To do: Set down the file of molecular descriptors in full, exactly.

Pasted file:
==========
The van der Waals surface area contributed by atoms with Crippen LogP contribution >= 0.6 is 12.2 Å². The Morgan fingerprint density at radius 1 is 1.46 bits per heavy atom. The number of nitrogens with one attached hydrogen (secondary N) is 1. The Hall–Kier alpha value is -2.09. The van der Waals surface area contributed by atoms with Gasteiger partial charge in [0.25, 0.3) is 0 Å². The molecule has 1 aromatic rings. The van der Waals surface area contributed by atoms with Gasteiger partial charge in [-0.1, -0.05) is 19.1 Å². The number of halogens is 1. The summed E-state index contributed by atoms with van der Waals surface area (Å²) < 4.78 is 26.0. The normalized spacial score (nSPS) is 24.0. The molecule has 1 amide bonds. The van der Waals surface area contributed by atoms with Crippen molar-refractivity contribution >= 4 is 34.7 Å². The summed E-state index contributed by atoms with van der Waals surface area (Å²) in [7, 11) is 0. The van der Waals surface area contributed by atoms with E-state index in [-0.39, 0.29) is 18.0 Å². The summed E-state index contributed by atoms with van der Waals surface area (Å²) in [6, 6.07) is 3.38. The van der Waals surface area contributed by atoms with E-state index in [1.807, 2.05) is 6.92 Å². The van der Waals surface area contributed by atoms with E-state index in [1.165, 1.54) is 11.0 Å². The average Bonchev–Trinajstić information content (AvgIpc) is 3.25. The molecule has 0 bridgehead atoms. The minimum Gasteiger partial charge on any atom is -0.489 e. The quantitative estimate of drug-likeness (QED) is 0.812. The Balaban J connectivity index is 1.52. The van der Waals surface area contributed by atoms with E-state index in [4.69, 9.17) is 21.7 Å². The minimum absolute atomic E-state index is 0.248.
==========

The van der Waals surface area contributed by atoms with Crippen LogP contribution >= 0.6 is 12.2 Å². The Morgan fingerprint density at radius 1 is 1.46 bits per heavy atom. The number of nitrogens with one attached hydrogen (secondary N) is 1. The Hall–Kier alpha value is -2.09. The van der Waals surface area contributed by atoms with Gasteiger partial charge in [0.25, 0.3) is 0 Å². The molecule has 1 aromatic rings. The van der Waals surface area contributed by atoms with Gasteiger partial charge in [-0.1, -0.05) is 19.1 Å². The number of halogens is 1. The summed E-state index contributed by atoms with van der Waals surface area (Å²) < 4.78 is 26.0. The normalized spacial score (nSPS) is 24.0. The molecule has 1 amide bonds. The van der Waals surface area contributed by atoms with Crippen molar-refractivity contribution >= 4 is 34.7 Å². The summed E-state index contributed by atoms with van der Waals surface area (Å²) in [7, 11) is 0. The van der Waals surface area contributed by atoms with E-state index in [-0.39, 0.29) is 18.0 Å². The summed E-state index contributed by atoms with van der Waals surface area (Å²) in [6, 6.07) is 3.38. The van der Waals surface area contributed by atoms with E-state index in [1.807, 2.05) is 6.92 Å². The van der Waals surface area contributed by atoms with E-state index in [1.165, 1.54) is 11.0 Å². The average Bonchev–Trinajstić information content (AvgIpc) is 3.25. The molecule has 0 bridgehead atoms. The minimum Gasteiger partial charge on any atom is -0.489 e. The quantitative estimate of drug-likeness (QED) is 0.812. The Balaban J connectivity index is 1.52. The van der Waals surface area contributed by atoms with E-state index in [4.69, 9.17) is 21.7 Å². The minimum absolute atomic E-state index is 0.248.